But if you do want to keep a separate pot for each crop, be sure not to use large pots for small-sized plants. You can waste soils, fertilizers, or even water just to keep this plant growing healthily.

Top view of organic waste thrown away into house compost and ready for gardening

12. Use organic and chemical-free fertilizers

Although not all plants require fertilizers to grow healthily, there is no harm in providing them with extra nutrients in the soils to boost their growth.

Use common organic fertilizers like fresh garden compost, seaweed, leaf mold, or composted manure of livestock such as hens, chickens, or cows.

If possible, avoid using natural fertilizers that attract pests like fish meal or emulsion and bone meal.

13. Provide enough space for your plants

Different types of plants grow at different rates. Some plants mature more quickly and take a lot of space when their leaves, tendrils, or stems get larger.

If you don’t provide enough space for these plants to grow, overcrowding issues will arise. Then, it can restrict plant growth when they begin to compete for sunlight and space. Always make sure that you don’t plant or place your crops too close to one another. 

 man holding fresh vegetables in greenhouse

14. Don’t mix warm weather crops with cold-weather crops

The last thing you want is to see your effort of planting your crops go to waste when some die due to environments that they can’t live in.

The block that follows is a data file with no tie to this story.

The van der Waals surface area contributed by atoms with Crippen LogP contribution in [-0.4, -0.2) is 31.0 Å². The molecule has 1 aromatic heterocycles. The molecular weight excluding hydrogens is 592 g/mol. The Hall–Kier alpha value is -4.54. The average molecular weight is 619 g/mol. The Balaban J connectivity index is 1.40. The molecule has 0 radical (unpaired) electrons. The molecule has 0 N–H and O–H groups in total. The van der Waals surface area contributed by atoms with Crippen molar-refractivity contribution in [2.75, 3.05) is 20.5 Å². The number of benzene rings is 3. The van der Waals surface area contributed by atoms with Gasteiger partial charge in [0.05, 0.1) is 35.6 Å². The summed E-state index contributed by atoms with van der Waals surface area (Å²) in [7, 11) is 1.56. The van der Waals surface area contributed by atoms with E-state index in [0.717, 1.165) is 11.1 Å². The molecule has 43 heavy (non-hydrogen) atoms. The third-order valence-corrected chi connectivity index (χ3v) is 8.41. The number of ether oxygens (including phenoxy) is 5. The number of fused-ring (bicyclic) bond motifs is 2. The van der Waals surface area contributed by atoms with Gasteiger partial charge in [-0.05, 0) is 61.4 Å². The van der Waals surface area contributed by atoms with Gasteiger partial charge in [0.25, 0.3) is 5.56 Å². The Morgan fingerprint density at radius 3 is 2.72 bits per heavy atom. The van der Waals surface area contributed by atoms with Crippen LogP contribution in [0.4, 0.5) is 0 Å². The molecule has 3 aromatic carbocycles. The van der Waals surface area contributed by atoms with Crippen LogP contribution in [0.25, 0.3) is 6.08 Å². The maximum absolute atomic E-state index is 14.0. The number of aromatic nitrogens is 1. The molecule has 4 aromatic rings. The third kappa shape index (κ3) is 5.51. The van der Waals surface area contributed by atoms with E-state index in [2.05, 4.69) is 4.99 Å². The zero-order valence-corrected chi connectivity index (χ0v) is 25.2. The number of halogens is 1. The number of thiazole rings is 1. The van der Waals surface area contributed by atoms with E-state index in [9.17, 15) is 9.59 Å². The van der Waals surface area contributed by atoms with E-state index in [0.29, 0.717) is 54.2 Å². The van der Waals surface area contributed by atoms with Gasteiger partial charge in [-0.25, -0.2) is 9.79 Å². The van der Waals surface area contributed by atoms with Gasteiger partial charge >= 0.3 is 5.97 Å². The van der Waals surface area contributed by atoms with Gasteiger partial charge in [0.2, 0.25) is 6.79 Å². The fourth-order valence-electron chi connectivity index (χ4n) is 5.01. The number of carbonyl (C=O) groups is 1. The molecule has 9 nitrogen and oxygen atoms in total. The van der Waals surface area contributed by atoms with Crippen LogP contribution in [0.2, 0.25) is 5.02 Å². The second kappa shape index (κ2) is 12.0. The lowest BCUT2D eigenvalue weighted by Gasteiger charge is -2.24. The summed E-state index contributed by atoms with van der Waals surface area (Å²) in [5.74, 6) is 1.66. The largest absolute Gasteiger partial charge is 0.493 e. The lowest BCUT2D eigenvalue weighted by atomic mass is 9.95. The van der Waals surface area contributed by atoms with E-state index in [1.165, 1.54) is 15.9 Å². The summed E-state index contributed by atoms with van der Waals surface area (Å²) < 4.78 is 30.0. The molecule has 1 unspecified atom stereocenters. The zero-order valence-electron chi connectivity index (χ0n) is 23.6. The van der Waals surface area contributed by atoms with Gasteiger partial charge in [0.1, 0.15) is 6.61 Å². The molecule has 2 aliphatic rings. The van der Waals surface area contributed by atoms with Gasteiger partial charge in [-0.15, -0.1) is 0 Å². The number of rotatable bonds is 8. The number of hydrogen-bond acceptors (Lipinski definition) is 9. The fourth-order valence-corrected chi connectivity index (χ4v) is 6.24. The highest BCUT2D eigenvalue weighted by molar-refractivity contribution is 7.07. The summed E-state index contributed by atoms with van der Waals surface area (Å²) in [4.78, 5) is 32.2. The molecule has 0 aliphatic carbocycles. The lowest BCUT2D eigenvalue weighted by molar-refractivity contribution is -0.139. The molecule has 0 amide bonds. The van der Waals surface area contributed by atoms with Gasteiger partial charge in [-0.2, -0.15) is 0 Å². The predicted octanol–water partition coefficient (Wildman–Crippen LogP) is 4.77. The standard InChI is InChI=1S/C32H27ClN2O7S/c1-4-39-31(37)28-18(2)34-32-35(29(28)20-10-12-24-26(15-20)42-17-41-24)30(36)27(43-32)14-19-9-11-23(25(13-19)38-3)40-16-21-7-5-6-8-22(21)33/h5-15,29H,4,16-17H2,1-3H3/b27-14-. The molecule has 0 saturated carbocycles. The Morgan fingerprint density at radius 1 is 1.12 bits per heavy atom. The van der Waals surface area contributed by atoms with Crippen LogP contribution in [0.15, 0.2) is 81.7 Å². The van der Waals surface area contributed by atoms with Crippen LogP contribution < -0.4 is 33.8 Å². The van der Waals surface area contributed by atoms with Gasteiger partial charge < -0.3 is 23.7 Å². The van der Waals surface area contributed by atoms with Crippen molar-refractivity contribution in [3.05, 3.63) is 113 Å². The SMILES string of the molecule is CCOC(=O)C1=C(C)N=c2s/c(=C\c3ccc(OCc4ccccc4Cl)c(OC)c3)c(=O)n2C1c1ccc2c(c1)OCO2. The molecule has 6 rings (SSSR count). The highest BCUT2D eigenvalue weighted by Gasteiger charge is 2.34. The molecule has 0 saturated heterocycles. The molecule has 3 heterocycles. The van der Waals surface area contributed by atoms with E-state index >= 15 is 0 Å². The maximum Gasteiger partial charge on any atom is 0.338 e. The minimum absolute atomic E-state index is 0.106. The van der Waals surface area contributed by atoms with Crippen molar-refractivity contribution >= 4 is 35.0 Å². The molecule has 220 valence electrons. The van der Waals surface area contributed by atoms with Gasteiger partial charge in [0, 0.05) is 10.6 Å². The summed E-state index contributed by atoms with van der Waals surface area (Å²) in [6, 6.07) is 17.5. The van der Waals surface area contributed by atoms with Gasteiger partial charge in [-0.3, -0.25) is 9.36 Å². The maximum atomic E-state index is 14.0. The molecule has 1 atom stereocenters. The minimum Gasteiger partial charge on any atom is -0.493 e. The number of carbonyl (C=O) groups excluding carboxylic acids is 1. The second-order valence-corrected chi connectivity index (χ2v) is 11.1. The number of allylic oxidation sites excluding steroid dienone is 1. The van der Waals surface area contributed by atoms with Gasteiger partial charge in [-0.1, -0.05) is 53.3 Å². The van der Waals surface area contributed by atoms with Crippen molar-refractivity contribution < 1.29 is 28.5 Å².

Growing cold-weather crops during warmer seasons or vice-versa can be quite challenging. That is why you should always do research firsthand and decide what types of plants you want to grow without violating their natural cycle.

For instance, you can begin by planting vegetables like tomatoes, beans, broccoli, or lettuce during warmer months from March to April.

Then, during colder months of December to January, you can grow cold-loving plants such as spinach, beets, radishes, or carrots.

Create a planting schedule so you don’t forget and mix them all up.

15. Build a good drainage system

A good drainage system will ensure that no excess water is trapped inside the greenhouse.

By putting a few layers of landscaping cloth over the foundation of your greenhouse, you will create protective layers that inhibit the growth of weeds and provides a good amount of drainage.

Then, cover the cloth with gravel that measures around 3 to 4 inches thick. Crops that can’t withstand wet environments or pools of excess water will wilt and eventually die.

man washes inside greenhouse conservatory glass cleaning greenhouse

16. Schedule a thorough cleaning routine

Sometimes, the simplest thing is the stuff we easily miss. No matter how good the greenhouse structure or its ventilation and heating system is, an unclean and messy environment could attract unwanted guests that we rarely expect: slugs and snails.

Be sure to keep your greenhouse neat by cleaning it at least once a week. Any unused gardening tools should be placed in specific containers or shelves.

17. Keep the pests away from your crops

A proper, well-built greenhouse will protect most of your crops against external contamination and pest infestation.

However, there might be some pests, insects, or mites that are able to sift through any small gaps or fly inside whenever you open the door.

One way to combat this issue is by installing insect screens on air vents and exhausts, doorways, and water systems. Avoid using pesticides for indoor plants. This will reduce your exposure to chemicals that could affect your health.

Final Thoughts

All of these tips will ensure that you won’t face any major issues when having or building your own greenhouse.

Realistically speaking, you will face some minor setbacks that you can’t predict. But that’s where the fun begins.

Your effort, time, and resources you spend to overcome challenges will pay off once you see the fruitful results of your own making.